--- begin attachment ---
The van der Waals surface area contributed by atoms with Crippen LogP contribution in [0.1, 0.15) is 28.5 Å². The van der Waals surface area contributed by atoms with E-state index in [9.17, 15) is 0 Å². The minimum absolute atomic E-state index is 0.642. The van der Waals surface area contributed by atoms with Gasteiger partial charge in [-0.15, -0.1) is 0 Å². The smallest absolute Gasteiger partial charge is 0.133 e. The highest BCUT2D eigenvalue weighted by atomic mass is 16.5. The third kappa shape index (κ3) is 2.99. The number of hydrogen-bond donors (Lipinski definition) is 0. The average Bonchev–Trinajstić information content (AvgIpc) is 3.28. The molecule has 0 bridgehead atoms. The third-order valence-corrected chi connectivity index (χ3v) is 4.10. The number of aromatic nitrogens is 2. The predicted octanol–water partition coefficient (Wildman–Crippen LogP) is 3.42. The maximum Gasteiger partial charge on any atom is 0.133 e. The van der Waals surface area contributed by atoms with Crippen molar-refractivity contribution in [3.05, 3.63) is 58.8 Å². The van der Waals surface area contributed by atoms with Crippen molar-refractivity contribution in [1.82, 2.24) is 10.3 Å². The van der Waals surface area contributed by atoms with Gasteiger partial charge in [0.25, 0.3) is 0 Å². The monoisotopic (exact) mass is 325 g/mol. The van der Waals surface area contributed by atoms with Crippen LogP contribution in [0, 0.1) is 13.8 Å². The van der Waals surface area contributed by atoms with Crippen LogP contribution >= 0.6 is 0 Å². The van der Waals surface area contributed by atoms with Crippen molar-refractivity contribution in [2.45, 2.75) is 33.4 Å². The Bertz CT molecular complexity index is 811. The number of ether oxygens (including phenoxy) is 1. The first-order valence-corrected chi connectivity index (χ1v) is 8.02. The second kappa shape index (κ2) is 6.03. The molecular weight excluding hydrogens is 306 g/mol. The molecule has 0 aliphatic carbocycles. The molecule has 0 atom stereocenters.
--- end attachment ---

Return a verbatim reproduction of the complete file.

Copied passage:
The van der Waals surface area contributed by atoms with Crippen LogP contribution in [0.1, 0.15) is 28.5 Å². The van der Waals surface area contributed by atoms with E-state index in [9.17, 15) is 0 Å². The minimum absolute atomic E-state index is 0.642. The van der Waals surface area contributed by atoms with Gasteiger partial charge in [-0.15, -0.1) is 0 Å². The smallest absolute Gasteiger partial charge is 0.133 e. The highest BCUT2D eigenvalue weighted by atomic mass is 16.5. The third kappa shape index (κ3) is 2.99. The number of hydrogen-bond donors (Lipinski definition) is 0. The average Bonchev–Trinajstić information content (AvgIpc) is 3.28. The molecule has 0 bridgehead atoms. The third-order valence-corrected chi connectivity index (χ3v) is 4.10. The number of aromatic nitrogens is 2. The predicted octanol–water partition coefficient (Wildman–Crippen LogP) is 3.42. The maximum Gasteiger partial charge on any atom is 0.133 e. The van der Waals surface area contributed by atoms with Crippen molar-refractivity contribution in [3.05, 3.63) is 58.8 Å². The van der Waals surface area contributed by atoms with Crippen molar-refractivity contribution in [1.82, 2.24) is 10.3 Å². The van der Waals surface area contributed by atoms with Gasteiger partial charge in [0.25, 0.3) is 0 Å². The monoisotopic (exact) mass is 325 g/mol. The van der Waals surface area contributed by atoms with Crippen LogP contribution in [0, 0.1) is 13.8 Å². The van der Waals surface area contributed by atoms with Crippen LogP contribution >= 0.6 is 0 Å². The van der Waals surface area contributed by atoms with Crippen molar-refractivity contribution in [2.45, 2.75) is 33.4 Å². The Bertz CT molecular complexity index is 811. The number of ether oxygens (including phenoxy) is 1. The first-order valence-corrected chi connectivity index (χ1v) is 8.02. The second kappa shape index (κ2) is 6.03. The molecular weight excluding hydrogens is 306 g/mol. The molecule has 0 aliphatic carbocycles. The molecule has 0 atom stereocenters.